Also, consider the area you live in – an apartment block full of young students is likely going to be more forgiving to loud music played on Friday and Saturday night than an old folks apartment complex.
A lot of apartment buildings will have designated quiet hours, normally around 11 pm to 7 am. These may differ on weekends, but if you’re breaching those, other neighbors may have a real case against you with building management.
Although it’s unlikely that you or your neighbors are going to be in possession of a decibel meter, it’s helpful to know where things fall on the spectrum, if only to give you an idea of the levels of noise you would expect to hear on a daily basis.
While there is no set decibel level that could be said to be universally ‘too loud,’ these examples may give you an idea of what kind of noise you’re making (or hearing).
The quietest decibel level that human ears can detect is 0db. Anything below this will register as silence to our ears.
The most often used examples to illustrate decibel levels are 60db for an everyday conversation, 85db for a food blender, and 120db for a full rock concert stage show.
It is generally accepted that any noise registering at 85db or more is damaging to the human ear if prolonged exposure occurs.
Any noise over 70db is classed as ‘disturbing.’ While most large appliances such as dishwashers and washing machines clock in around 70db, it’s important to remember the context. Through walls and insulation, and if used at an appropriate time of day, these sounds will probably not strike your neighbors as ‘disturbing.’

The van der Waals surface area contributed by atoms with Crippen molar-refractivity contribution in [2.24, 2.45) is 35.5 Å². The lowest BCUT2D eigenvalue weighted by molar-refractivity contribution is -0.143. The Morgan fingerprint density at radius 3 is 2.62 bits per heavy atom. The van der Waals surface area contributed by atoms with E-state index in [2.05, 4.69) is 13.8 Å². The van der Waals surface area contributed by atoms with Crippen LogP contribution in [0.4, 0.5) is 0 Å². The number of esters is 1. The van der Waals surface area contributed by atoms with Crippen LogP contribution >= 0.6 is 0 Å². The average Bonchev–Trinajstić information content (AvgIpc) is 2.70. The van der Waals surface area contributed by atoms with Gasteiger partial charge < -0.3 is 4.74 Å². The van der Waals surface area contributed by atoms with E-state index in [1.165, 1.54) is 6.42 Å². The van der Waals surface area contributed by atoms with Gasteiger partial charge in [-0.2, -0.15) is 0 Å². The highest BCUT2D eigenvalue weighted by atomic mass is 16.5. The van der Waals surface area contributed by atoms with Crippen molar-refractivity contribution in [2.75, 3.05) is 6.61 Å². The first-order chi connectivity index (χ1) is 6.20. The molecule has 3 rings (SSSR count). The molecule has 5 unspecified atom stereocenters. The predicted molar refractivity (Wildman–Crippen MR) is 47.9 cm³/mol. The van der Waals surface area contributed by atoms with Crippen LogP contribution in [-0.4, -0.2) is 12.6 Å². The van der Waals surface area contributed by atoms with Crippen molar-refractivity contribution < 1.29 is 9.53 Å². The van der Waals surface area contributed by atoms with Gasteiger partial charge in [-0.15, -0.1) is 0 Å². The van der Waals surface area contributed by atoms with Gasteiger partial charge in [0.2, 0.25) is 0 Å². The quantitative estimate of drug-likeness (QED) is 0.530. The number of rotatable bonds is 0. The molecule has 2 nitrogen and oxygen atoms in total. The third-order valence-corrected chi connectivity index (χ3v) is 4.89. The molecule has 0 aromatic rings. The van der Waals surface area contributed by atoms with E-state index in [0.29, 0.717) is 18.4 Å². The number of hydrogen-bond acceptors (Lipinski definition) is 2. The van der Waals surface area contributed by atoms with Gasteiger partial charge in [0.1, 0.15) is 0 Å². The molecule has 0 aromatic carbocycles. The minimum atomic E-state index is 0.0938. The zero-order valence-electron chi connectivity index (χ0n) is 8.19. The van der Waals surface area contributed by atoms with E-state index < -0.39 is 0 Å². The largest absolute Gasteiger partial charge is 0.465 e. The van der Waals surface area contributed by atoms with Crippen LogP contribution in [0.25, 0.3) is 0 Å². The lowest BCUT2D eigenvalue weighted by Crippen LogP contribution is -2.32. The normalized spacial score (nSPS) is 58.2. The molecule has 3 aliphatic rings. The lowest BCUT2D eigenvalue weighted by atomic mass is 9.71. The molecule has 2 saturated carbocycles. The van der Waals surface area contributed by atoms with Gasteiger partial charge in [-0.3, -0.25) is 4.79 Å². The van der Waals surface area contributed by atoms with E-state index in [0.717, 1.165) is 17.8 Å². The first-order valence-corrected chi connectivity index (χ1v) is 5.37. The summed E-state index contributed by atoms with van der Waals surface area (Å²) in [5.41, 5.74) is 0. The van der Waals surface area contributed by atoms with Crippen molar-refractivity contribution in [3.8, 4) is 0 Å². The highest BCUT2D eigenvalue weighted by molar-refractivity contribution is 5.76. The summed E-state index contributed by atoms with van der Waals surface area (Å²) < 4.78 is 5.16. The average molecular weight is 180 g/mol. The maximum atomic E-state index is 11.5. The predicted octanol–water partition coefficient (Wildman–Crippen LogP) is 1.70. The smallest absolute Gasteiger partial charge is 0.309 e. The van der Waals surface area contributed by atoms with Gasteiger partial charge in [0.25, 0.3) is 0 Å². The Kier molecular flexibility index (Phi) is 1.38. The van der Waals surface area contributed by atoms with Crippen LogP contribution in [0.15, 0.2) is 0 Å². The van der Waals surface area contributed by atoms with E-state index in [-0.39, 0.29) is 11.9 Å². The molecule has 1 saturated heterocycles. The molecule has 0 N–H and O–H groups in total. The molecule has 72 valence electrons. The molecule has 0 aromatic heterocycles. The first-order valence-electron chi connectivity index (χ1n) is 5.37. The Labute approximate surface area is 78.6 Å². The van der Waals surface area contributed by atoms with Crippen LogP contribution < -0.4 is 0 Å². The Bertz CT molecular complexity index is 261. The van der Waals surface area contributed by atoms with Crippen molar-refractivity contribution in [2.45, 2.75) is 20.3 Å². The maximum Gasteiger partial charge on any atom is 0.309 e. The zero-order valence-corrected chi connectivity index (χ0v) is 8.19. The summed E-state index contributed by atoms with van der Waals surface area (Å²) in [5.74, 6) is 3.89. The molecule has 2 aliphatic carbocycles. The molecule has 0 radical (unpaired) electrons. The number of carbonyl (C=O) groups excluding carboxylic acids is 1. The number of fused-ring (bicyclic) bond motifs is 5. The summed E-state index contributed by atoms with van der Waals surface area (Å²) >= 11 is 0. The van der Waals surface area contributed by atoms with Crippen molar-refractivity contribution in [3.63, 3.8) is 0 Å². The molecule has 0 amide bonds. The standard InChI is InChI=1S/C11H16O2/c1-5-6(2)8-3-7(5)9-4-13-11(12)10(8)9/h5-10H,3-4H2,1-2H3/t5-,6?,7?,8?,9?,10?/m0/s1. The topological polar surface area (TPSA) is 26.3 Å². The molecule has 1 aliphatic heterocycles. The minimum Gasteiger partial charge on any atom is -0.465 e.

The ambient sound of a typical indoor area will clock in at around 45 decibels. The same goes for all kinds of ‘normal’ sounds, e.g., footsteps, household appliances, conversation, etc.
This figure is for ambient sounds, meaning a decibel reader would be placed in the middle of a busy residential area, such as a quiet apartment; the decibels registered consist of input from many different sources of noise from the surrounding apartments.
When trying to answer the question ‘how loud is too loud?’ it’s vital to remember the context in which the loud noise is occurring.
What time of day or night is it? What kind of area/building do you live in?
Do you know your neighbors, and do they know you? What kind of noise can they expect you to make?
Some examples are easy to answer. If you and your friends set up a rehearsal space in your living room and practice day and night at full volume for a week straight, you’re probably going to get a well-deserved noise complaint or even a warning from your apartment building manager.
But if you’re practicing guitar at a reasonable volume for a couple of hours in the early evenings, you’re probably going to be ok.
The easiest way to figure out how loud is too loud is to talk to your neighbors and let them know what kind of noise you typically generate through your hobbies and day-to-day practices.
Hopefully, they’ll extend the same courtesy to you, and you can coexist in peace and quiet!